We want so much for our children, don’t we? We want them to be strong and good looking and smart and well liked.
We want them to be obedient enough that we don’t even think of the police at 3 am, yet with enough gumption to be their own person.
We want them to be athletic and capable and good and devout and…and…and…
Not only do we want these things for our kids, but we also often fret about what other people are thinking about our kids and our parenting. We want our 3-year-old to sit still, our 7 year old to be helpful, our 12 year old to be engaging, and our 17 year old to be a star athlete…all so our parents, in-laws, Ivy League universities, and the entirety of the rest of the world might think we're good parents.
Perfect child=Perfect mom. Finally, we can breathe.
But what if we find out later that our child isn't a genius? What if they struggle to read or are cognitively delayed? What if they are dreamers and walk into door frames? What if they have the coordination of a drunk baby elephant? What if he isn’t potty trained at 4 and our parents are starting to look askance and make “helpful suggestions” ...people will think we failed!
So we obsessively read checklists. Is our baby rolling over yet? Did she just say "acumen" as her first word or was that just a burp? He “should” be rolling over both ways by 6 months…does that mean by the day he turns 6 months, or does that mean at any point in that month until he turns 7 months or...?
SO much stress! SO much pressure!
Sweet mama, it’s ok! Remember, the beautiful, raw, new human you are raising was created by God, not really by you.
“For You created my innermost parts; You wove me in my mother’s womb.”—Psalm 139:13 NASB.
He was the one who chose your child’s specific blend of abilities, talents, skills, and personality for His purposes, not your in-law’s purposes, not Harvard’s (or University of Alabama’s) purposes. Not even for your purposes!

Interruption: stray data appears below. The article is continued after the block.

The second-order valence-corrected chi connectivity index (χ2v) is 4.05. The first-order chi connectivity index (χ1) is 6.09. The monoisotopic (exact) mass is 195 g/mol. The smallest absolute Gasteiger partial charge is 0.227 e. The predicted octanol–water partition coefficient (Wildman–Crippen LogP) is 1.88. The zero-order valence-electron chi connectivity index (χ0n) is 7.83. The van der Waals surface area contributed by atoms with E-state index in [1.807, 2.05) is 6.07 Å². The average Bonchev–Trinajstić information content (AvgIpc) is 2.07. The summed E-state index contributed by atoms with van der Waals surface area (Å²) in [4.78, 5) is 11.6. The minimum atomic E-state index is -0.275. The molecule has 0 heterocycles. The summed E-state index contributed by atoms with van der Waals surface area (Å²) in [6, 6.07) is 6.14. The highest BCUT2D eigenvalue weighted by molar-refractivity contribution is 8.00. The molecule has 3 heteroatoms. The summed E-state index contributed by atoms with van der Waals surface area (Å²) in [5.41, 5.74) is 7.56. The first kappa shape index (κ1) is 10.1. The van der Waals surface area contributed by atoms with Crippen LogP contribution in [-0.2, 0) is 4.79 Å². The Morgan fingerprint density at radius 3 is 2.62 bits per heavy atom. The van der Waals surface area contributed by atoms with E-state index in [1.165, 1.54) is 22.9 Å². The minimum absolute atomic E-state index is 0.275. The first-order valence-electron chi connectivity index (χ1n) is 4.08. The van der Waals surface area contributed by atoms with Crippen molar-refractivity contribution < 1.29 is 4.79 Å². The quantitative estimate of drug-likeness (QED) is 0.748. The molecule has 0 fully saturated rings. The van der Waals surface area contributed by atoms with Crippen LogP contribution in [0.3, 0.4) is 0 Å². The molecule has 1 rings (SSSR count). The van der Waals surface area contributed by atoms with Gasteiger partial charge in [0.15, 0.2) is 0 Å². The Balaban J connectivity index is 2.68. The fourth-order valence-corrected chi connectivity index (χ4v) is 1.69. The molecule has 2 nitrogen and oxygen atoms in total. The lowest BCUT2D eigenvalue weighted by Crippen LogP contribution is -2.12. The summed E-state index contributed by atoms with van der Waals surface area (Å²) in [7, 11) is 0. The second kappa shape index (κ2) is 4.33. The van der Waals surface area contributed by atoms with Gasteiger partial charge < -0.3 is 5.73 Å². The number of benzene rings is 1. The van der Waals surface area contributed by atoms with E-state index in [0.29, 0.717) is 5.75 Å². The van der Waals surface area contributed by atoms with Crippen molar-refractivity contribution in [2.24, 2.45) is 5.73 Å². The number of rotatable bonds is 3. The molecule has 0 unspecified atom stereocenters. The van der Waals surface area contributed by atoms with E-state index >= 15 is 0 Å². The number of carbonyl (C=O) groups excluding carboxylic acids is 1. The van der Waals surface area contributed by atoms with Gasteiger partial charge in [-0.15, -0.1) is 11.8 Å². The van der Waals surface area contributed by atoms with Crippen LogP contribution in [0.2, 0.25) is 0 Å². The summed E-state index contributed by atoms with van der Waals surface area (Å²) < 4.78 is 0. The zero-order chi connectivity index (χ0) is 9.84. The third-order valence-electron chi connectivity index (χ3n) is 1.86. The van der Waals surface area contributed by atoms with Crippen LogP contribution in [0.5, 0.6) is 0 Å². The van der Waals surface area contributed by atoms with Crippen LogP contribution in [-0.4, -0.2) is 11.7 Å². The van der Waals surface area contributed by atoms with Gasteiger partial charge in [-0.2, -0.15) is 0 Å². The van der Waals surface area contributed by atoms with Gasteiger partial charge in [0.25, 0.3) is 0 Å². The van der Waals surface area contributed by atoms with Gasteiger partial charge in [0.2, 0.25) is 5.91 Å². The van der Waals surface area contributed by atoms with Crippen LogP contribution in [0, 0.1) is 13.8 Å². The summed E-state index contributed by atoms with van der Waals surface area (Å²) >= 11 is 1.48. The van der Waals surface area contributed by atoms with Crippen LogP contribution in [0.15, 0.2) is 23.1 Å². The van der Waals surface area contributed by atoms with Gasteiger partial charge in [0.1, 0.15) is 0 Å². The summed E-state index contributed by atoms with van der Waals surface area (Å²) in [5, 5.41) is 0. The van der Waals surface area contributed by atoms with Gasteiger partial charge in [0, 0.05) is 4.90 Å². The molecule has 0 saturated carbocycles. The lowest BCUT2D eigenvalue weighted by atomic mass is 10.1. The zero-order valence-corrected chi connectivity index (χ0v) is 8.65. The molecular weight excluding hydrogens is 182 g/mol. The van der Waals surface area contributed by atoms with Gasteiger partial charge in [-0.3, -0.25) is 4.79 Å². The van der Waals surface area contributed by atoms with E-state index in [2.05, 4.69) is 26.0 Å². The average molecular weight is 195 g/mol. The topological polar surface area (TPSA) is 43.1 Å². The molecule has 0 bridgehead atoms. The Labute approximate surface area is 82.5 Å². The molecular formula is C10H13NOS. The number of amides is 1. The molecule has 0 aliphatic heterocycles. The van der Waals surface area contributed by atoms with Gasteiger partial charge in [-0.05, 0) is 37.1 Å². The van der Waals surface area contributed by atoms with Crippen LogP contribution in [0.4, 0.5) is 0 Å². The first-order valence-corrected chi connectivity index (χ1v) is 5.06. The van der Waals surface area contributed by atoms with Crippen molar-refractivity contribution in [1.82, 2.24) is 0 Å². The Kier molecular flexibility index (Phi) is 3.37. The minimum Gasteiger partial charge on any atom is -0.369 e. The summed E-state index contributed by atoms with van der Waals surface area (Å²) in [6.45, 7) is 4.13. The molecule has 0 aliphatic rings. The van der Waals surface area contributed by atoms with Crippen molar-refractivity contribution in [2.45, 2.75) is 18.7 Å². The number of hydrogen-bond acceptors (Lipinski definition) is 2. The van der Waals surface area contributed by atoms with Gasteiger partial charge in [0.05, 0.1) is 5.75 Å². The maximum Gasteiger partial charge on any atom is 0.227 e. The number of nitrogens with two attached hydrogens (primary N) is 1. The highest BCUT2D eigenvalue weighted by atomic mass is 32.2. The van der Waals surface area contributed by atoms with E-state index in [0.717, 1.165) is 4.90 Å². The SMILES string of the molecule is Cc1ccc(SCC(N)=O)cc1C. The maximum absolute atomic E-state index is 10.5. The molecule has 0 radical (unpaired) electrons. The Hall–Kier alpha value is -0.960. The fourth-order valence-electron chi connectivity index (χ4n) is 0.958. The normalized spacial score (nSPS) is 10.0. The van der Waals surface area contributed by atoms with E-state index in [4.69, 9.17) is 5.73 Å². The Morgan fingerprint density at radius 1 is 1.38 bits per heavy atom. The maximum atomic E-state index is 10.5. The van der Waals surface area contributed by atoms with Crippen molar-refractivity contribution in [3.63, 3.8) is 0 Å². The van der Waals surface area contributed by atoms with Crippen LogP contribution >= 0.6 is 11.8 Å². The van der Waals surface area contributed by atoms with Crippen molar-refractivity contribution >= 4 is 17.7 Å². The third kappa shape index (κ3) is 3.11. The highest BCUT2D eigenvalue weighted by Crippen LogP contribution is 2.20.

Now, of course we have a responsibility to steward our child well 😊. We are entrusted to raise him or her in the admonition of the Lord, knowing Him. We have a responsibility to provide nurturing and love, protection and food, medical attention and an education. We are responsible for teaching him or her how to control his or her impulses, to be kind and have manners to the utmost of his or her ability.
But whether your child is a genius who invents anti-gravity or a person who needs help with daily tasks, whether your child is a prima ballerina or has two left feet, remember that the Lord loves your child more than you do, has created your child on purpose with the greatest care and attention. Every hair on your child's head is numbered (no mom is able to do that!).
No matter what skills or talents your child has or doesn’t have, your child is precious and of great worth as a human and has a unique role in creation that no one else can fill. It might not be a famous role. It might not be a noticed role. It might not win you or your child any accolades here on earth, but the Lord will see His will done in your child.
Don’t worry about your child’s IQ level or attractiveness or athletic or artistic or musical or any other ability. Trust that the Lord made your child and that His work was good.